Football recruiting will get increasingly competitive for Kansas and Kansas State as Mark Mangino works to continue his Jayhawk renaissance and Ron Prince seeks to match Bill Snyder's legacy.
Over the years, both schools have pilfered talent from the other's home city. Like Manhattan's Hal Cleavinger, an early 1950s KU star. All-state end Dick Johnson chose K-State in the late '40s. Bryan and Ken Sperry lettered in '43 before returning to KU (1946-48). LHS's Jaydee Stinson forsook KU for KSU as did Dave Chambliss.
Yet nothing before or since has come close to the coup KSU's Vince Gibson scored against KU's Pepper Rodgers when they succeeded Doug Weaver and Jack Mitchell after the '66 season.
Lawrence High won its traditional state title in 1966 and the ambitious Gibson was eager. On signing day in '67, he roared in and signed, right under Pepper's nose, all-state halfback Dave Oberzan, all-state end Ken White and two-way fullback Ron Mann. That LHS team, as I recall, also sent end Hal Crady, quarterback Chip Maxwell and linebacker Tom Oakson to Colorado State and featured Ron Commons, later a Lion coach and athletic director. Ron wound up starring at Pittsburg State with Mann; Ron tried KSU and headed south.
Mann assisted at Lawrence High, head-coached at Ottawa and Baxter Springs and is now on Gene Wier's staff at a Texas high school.
Ken White didn't stay in Manhattan and at last report was living in California. Oberzan starred in freshman ball at KSU before blowing out a knee, got it repaired, lost it again. He later became a big-time rodeo star, bad wheels and all, and is that hard-riding cowboy Oklahoma State features on its pre-game videos. Dave has an administrative job with a firm in Fort Worth.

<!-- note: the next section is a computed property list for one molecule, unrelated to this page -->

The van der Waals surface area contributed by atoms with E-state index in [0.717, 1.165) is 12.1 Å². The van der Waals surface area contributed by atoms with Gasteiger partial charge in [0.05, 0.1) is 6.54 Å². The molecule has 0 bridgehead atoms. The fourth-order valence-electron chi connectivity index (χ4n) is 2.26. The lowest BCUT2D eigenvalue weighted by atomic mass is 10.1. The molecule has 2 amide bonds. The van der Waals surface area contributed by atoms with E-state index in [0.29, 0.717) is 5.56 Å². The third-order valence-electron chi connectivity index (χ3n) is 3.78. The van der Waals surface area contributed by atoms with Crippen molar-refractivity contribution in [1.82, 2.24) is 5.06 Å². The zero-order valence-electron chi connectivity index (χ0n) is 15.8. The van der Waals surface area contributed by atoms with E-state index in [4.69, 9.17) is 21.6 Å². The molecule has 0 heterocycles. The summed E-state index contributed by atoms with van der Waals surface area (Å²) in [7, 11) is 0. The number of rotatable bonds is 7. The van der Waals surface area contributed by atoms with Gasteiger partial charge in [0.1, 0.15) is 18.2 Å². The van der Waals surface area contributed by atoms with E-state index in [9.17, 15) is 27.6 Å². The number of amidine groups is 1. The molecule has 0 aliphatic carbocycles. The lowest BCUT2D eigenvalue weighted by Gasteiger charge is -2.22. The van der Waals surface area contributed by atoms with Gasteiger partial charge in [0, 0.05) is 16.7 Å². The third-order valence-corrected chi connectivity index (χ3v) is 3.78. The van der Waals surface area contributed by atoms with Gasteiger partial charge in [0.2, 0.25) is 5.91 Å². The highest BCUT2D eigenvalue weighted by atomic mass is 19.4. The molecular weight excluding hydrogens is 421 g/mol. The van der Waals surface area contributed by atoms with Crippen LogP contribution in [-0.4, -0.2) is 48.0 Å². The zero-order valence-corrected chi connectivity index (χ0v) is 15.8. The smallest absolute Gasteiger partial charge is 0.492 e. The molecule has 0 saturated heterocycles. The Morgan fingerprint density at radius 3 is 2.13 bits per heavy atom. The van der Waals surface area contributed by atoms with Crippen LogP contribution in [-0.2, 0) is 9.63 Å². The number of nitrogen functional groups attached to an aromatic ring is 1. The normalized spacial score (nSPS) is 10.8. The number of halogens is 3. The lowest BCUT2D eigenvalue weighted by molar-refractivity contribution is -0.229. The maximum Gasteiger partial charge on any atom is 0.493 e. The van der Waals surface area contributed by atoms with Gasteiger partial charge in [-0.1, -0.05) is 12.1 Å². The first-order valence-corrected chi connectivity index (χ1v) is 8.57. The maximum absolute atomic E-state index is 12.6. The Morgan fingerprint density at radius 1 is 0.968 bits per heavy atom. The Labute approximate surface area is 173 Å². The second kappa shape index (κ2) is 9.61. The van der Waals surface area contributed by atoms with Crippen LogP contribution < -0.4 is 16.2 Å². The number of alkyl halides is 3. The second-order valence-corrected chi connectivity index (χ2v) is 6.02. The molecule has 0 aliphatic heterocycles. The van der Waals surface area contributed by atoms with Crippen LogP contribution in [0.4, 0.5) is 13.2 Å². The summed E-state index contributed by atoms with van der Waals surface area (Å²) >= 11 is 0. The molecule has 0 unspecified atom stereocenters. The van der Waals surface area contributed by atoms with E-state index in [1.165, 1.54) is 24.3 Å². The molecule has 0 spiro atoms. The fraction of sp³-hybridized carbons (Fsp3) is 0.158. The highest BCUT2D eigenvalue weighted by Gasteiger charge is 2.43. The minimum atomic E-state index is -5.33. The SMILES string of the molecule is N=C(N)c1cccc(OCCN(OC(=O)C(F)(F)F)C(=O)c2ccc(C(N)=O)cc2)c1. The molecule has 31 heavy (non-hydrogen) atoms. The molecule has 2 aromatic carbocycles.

Rodgers always pointed out that none of that '67 trio ever played varsity ball at K-State. But it got under his skin when anyone mentioned how Gibson, whom he'd known as an adversary before, scored with that Tasmanian Devil sweep into Lawrence.
Pepper left here for UCLA, Vince later coached at Tulane and founded a successful travel business. He made a terrific impact at KSU. Pepper did not relish recruiting, Vince ate it up, and it was his enthusiasm that guided quarterback great Lynn Dickey to stardom at Manhattan after Lynn had grown up dying to become a Jayhawk. Lynn admits he didn't get much of a tumble from KU, but couldn't have been happier at KSU and as a professional. His coach at Osawatomie was Bill Freeman, later a big Lawrence High coaching winner, who would have steered Lynn here at the drop of a hat, had anyone at KU dropped one.
To Pepper's undying credit, he recruited All-America quarterback David Jaynes from Bonner Springs, much to successor Don Fambrough's delight. David had signed a letter of intent for Alabama; coach Bear Bryant and superstar Joe Namath flew up here in the official 'Bama jet to get the signature.
Then David thought it over, decided he might get lost in a shuffle of blue-chippers in Tuscaloosa and decided home cookin' would be a lot better, especially with Fambrough as his mentor. Had Jaynes, now living in Beverly Hills, Calif., and running a jet plane charter service, not blown out an arm in the 1973 Liberty Bowl in Memphis, he might have had a pro career on a par with that of Lynn Dickey.